Detecting adolescent depression through passive monitoring of linguistic markers in smartphone communication

Lagged, within-person effects of first-person singular pronoun usage in a prior week (week t - 1, week t - 2, etc.) on MDD risk this week (week t)


Background: Cross sectional studies have identified linguistic correlates of major depressive disorder (MDD) in smartphone communication. However, it is unclear whether monitoring these linguistic characteristics can detect when an individual is experiencing MDD, which would facilitate timely intervention. Methods: Approximately 1.2 million messages typed into smartphone social communication apps (e.g. texting, social media) were passively collected from 90 adolescents with a range of depression severity over a 12-month period. Sentiment (i.e. positive vs. negative valence of text), proportions of first-person singular pronouns (e.g. “I”), and proportions of absolutist words (e.g. “all”) were computed for each message and converted to weekly aggregates temporally aligned with weekly MDD statuses obtained from retrospective interviews. Idiographic, multilevel logistic regression models tested whether within-person deviations in these linguistic features were associated with the probability of concurrently meeting threshold for MDD. Results: Using more first-person singular pronouns in smartphone communication relative to one’s own average was associated with higher odds of meeting threshold for MDD in the concurrent week (OR = 1.29; p = .007). Sentiment (OR = 1.07; p = .54) and use of absolutist words (OR = 0.99; p = .90) were not related to weekly MDD. Conclusions: Passively monitoring use of first-person singular pronouns in adolescents’ smartphone communication may help detect MDD, providing novel opportunities for early intervention.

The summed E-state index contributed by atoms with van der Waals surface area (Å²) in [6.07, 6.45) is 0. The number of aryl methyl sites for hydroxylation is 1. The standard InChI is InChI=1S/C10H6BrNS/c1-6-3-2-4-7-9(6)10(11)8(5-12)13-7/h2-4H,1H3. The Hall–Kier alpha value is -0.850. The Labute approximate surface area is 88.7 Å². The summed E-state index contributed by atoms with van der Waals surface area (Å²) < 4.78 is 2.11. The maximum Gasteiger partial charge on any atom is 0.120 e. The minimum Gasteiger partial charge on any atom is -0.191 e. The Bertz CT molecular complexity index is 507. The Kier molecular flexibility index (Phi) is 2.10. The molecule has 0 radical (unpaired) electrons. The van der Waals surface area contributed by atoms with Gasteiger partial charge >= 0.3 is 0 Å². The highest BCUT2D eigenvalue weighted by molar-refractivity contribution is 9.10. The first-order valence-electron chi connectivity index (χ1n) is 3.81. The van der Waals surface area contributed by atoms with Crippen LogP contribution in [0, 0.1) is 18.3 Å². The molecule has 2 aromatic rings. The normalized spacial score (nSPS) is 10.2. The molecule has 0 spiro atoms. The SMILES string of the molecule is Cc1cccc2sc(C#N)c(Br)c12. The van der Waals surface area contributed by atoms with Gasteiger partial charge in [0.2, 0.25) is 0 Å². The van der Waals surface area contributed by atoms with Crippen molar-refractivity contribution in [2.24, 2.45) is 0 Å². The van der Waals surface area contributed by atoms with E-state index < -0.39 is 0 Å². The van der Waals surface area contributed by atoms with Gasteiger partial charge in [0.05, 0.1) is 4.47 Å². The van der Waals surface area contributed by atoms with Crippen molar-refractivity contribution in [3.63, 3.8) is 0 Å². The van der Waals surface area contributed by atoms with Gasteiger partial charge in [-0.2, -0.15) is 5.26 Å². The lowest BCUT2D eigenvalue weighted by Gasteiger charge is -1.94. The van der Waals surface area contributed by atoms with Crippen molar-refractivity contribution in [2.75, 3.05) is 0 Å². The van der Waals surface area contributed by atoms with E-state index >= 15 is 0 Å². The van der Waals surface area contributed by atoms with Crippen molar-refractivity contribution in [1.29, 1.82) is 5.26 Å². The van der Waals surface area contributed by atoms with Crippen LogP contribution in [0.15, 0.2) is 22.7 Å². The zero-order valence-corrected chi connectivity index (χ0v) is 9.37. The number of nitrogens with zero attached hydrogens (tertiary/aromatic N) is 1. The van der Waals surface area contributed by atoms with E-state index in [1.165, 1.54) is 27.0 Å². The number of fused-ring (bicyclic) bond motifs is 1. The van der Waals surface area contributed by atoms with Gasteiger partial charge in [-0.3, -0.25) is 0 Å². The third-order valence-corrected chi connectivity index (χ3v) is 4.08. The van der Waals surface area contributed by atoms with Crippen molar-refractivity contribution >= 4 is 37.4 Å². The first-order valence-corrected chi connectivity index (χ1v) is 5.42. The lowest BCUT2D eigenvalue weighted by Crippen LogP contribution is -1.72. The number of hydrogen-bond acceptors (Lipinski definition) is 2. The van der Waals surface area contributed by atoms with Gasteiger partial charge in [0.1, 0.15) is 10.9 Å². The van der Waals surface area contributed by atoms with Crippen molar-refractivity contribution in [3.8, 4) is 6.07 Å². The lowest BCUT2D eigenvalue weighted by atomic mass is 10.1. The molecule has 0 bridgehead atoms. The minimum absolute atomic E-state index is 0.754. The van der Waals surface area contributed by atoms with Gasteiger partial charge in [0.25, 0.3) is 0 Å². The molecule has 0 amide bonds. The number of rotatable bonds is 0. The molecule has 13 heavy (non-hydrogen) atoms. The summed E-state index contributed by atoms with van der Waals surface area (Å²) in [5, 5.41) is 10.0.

Journal of Child Psychology and Psychiatry